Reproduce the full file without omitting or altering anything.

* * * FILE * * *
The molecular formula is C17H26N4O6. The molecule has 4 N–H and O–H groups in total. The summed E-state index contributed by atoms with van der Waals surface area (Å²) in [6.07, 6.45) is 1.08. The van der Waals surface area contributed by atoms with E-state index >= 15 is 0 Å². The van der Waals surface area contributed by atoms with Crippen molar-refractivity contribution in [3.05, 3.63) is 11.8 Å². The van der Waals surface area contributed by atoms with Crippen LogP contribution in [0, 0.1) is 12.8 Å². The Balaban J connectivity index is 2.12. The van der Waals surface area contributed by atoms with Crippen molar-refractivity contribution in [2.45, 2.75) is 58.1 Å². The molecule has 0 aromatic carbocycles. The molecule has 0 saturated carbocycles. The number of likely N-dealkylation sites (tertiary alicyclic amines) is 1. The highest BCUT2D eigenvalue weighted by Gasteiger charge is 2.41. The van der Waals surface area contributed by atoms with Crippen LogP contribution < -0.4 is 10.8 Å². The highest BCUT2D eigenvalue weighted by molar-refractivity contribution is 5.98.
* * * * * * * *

The molecular formula is C17H26N4O6. The molecule has 4 N–H and O–H groups in total. The summed E-state index contributed by atoms with van der Waals surface area (Å²) in [6.07, 6.45) is 1.08. The van der Waals surface area contributed by atoms with E-state index >= 15 is 0 Å². The van der Waals surface area contributed by atoms with Crippen molar-refractivity contribution in [3.05, 3.63) is 11.8 Å². The van der Waals surface area contributed by atoms with Crippen LogP contribution in [0, 0.1) is 12.8 Å². The Balaban J connectivity index is 2.12. The van der Waals surface area contributed by atoms with Crippen molar-refractivity contribution in [2.45, 2.75) is 58.1 Å². The molecule has 0 aromatic carbocycles. The molecule has 0 saturated carbocycles. The number of likely N-dealkylation sites (tertiary alicyclic amines) is 1. The highest BCUT2D eigenvalue weighted by Gasteiger charge is 2.41. The van der Waals surface area contributed by atoms with Crippen LogP contribution < -0.4 is 10.8 Å². The highest BCUT2D eigenvalue weighted by molar-refractivity contribution is 5.98.